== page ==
Retro Style Meets Modern Innovation
August 14, 2011 | 9:06 pm CDT

‘Green’ products and new hardware were used in the fabrication of this winning kitchen.


Bright Wood Works Inc.
St. Petersburg, FL

Project: Kitchen condo conversion
Year Established: 1981
# of Employees: 7
Shop Size: 11,000 square feet
Specialty: High-end residential.

Project Notes: The island is one piece and had to be craned into the common courtyard area of the building.

Retro has never looked more exquisite than in this winning entry for the Kitchen/Bath category. This kitchen was based on a 1920s design of a bar in Africa.

According to Michael Bright, owner of Bright Wood Works Inc., located in St. Petersburg, FL, “The design was conceptualized by a magazine clipping the client had of a very classy African bar. It was very Art-Deco inspired. They came in with [the clipping] and there was an architectural firm, Clemmons Architecture, which overall spearheaded the conceptual design. Then we tweaked it with what could actually be built.”

The building itself was also retro in style. Bright says that it was built in the 1920s and that it is one of the only buildings in downtown St. Petersburg that has any real architectural significance.

“It’s very ‘Ghostbuster-like’ on the outside with lots of embellishments and gargoyles and things. So it’s kind of neat that the interior of this build-out was so clean and the opposite, juxtaposed with the outside,” he notes.

Materials used in fabrication include: Richlite countertops, Metalfab custom stainless steel countertops, Häfele interior compartmentalized storage, Blum drawer slides and hinges, Kerfcore/Timberflex bendy-ply curved plywood and Trupan MDF.

Bright says that he chose Richlite, a recycled paper product, because of the growing green awareness in the industry. “I have been reading a lot of stuff about green, so I thought anything green that I could bring to the table would be worth pursuing. The homeowners were very receptive to creative input,” says Bright. Also, in keeping with the green theme, the doors are MDF with a clear finish on them.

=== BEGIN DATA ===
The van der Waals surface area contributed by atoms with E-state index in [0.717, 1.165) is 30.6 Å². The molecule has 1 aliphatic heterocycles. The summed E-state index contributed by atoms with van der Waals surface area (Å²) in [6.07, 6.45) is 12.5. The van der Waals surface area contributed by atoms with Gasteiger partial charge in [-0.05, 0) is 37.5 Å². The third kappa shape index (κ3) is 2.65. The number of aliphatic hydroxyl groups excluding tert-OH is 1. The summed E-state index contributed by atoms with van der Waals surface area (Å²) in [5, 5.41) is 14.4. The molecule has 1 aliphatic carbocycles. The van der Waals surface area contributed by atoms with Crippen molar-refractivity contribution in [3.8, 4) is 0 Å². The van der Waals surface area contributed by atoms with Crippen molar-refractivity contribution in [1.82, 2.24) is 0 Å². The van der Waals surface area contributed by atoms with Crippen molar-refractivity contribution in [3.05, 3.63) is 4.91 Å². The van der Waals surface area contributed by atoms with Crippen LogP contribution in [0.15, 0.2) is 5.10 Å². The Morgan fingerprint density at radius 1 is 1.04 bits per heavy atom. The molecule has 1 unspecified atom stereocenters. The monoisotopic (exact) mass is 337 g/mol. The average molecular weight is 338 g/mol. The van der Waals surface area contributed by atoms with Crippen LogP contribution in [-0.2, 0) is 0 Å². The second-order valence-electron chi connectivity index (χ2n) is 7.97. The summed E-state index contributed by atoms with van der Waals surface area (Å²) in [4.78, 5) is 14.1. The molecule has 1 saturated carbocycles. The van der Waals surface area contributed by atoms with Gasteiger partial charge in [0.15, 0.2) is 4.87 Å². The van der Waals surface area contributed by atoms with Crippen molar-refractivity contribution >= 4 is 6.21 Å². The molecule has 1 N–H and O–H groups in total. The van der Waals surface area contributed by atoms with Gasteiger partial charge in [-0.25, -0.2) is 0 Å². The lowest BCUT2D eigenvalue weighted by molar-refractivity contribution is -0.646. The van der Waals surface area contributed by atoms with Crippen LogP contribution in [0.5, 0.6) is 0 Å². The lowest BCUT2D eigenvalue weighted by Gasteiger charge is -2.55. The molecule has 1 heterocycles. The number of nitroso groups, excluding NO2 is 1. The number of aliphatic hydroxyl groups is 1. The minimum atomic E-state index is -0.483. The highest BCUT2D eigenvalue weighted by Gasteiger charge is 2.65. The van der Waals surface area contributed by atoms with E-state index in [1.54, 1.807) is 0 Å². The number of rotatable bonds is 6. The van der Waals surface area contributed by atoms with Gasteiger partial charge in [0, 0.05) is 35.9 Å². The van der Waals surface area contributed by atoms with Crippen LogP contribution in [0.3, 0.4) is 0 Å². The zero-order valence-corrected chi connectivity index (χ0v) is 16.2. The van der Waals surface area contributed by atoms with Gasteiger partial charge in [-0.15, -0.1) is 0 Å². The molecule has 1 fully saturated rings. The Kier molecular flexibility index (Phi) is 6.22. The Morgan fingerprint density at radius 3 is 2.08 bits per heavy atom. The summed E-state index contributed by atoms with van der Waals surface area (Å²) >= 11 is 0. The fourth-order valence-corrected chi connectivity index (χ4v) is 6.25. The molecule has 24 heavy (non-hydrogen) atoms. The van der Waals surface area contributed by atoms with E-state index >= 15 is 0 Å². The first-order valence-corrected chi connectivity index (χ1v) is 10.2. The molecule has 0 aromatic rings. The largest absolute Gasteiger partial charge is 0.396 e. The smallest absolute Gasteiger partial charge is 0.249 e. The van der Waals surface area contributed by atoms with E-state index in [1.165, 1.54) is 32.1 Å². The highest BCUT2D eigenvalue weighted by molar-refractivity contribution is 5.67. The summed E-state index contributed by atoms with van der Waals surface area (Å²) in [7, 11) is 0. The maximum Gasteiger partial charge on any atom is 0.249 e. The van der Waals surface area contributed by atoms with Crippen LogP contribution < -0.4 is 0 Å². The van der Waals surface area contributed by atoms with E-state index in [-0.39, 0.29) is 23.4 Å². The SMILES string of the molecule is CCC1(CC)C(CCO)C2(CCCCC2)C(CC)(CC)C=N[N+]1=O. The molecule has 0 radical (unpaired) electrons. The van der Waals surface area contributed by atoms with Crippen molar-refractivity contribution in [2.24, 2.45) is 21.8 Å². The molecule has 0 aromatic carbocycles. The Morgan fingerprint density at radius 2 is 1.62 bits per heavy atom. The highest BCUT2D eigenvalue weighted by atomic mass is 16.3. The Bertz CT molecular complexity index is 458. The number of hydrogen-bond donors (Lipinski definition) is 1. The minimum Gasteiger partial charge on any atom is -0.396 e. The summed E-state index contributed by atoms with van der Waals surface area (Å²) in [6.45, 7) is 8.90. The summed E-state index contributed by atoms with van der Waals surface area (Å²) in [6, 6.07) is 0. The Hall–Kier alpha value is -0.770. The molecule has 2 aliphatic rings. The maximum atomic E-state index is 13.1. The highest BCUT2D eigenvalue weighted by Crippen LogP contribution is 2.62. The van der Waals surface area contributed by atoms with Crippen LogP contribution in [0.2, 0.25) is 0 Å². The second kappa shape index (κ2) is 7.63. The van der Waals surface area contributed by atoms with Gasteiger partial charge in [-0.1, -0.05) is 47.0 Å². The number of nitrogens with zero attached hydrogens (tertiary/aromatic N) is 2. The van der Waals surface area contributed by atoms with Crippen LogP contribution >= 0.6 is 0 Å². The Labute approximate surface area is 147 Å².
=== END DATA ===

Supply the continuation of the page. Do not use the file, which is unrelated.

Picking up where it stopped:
In fabricating the project, Bright says that he started with skeleton parts of the island by outsourcing the plywood ribs to a local shop with a CNC router. Then the outside was skinned with bending plywood and was finished with 14 coats of paint for the final gloss finish.

The final finish was originally supposed to be Oxblood red, but it was changed at the last minute to a custom color.

“I was disappointed when they came up with the other color,” Bright says. “But, in the end, it came out great. The color is Java. It was short-listed to three different colors and they were all coffee-related. Java is the one that won. It was a custom mix.”

One of the unique challenges of this project was the fact that the island is one piece, and Bright had to come up with a creative way to get it into the building.

“We had to do it by using a crane that we parked in the alleyway. We got it up on the roof of a common area in the building and then snaked it through the back door of the loft. That was kind of a head scratcher, because there was a lot of stress on that day,” Bright laughs.

Other unique aspects of the project include the stainless steel embellishments, which required the entire skeleton of the island to be shipped to a metal shop.

“The [stainless steel] countertop, which I helped oversee, had its own set of challenges,” says Bright. “It was very unique in that it is 3 inches high and stair-stepped. There was a bunch of diecutting, template and laser cutting and all kinds of unique things that had to happen.”

Also, there is a ventilation system above the cooktop that required some creative work. The wall is approximately 2 feet thick, and Bright says the he had to “create ductwork that would go through the wall and then put in the inline blower and also figure out how to make a cover that didn’t draw attention to it.”

The cabinets above the stove were “let into the wall. We didn’t want to waste that space, so we got into the cavity of the wall and created the doors with new Blum Aventos hardware,” Bright says. “This particular product was new to the market, so once it came out, they air freighted it to us and we were trying to research and develop and figure out how to get it to work.”

Bright says that he felt gratified by doing this project despite the challenges, and once installed, the project gave the “appearance of being an original fixture in a landmark building.”

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